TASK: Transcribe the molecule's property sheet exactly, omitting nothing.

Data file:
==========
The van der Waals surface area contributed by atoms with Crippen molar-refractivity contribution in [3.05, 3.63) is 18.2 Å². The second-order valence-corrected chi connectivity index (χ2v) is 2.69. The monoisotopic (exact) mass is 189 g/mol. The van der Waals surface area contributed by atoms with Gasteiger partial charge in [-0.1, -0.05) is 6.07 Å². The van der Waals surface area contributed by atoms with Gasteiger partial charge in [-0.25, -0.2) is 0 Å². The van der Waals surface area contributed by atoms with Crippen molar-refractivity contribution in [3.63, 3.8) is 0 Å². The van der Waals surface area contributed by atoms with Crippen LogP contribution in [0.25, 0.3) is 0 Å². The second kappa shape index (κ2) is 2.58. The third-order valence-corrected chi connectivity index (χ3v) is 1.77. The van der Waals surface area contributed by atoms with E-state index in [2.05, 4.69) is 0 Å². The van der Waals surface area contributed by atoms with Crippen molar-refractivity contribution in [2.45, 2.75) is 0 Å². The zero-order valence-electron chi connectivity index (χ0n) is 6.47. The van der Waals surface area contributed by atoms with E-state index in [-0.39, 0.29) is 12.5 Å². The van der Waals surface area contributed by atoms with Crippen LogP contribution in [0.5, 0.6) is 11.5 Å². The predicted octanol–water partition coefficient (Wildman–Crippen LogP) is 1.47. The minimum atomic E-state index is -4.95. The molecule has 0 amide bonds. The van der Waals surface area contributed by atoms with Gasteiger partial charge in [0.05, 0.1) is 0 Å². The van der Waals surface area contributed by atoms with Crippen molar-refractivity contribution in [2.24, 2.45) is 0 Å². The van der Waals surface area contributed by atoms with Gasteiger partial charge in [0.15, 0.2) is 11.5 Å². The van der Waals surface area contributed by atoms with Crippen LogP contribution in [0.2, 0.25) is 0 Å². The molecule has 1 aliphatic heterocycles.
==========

The van der Waals surface area contributed by atoms with Crippen molar-refractivity contribution in [3.05, 3.63) is 18.2 Å². The second-order valence-corrected chi connectivity index (χ2v) is 2.69. The monoisotopic (exact) mass is 189 g/mol. The van der Waals surface area contributed by atoms with Gasteiger partial charge in [-0.1, -0.05) is 6.07 Å². The van der Waals surface area contributed by atoms with Gasteiger partial charge in [-0.25, -0.2) is 0 Å². The van der Waals surface area contributed by atoms with Crippen molar-refractivity contribution in [3.63, 3.8) is 0 Å². The van der Waals surface area contributed by atoms with Crippen LogP contribution in [0.25, 0.3) is 0 Å². The second kappa shape index (κ2) is 2.58. The third-order valence-corrected chi connectivity index (χ3v) is 1.77. The van der Waals surface area contributed by atoms with E-state index in [2.05, 4.69) is 0 Å². The van der Waals surface area contributed by atoms with Crippen molar-refractivity contribution in [2.45, 2.75) is 0 Å². The zero-order valence-electron chi connectivity index (χ0n) is 6.47. The van der Waals surface area contributed by atoms with E-state index in [-0.39, 0.29) is 12.5 Å². The van der Waals surface area contributed by atoms with Crippen LogP contribution in [0.5, 0.6) is 11.5 Å². The predicted octanol–water partition coefficient (Wildman–Crippen LogP) is 1.47. The minimum atomic E-state index is -4.95. The molecule has 0 amide bonds. The van der Waals surface area contributed by atoms with Gasteiger partial charge in [0.05, 0.1) is 0 Å². The van der Waals surface area contributed by atoms with Crippen molar-refractivity contribution in [2.24, 2.45) is 0 Å². The van der Waals surface area contributed by atoms with Gasteiger partial charge in [0.15, 0.2) is 11.5 Å². The van der Waals surface area contributed by atoms with Crippen LogP contribution in [0.2, 0.25) is 0 Å². The molecule has 1 aliphatic heterocycles.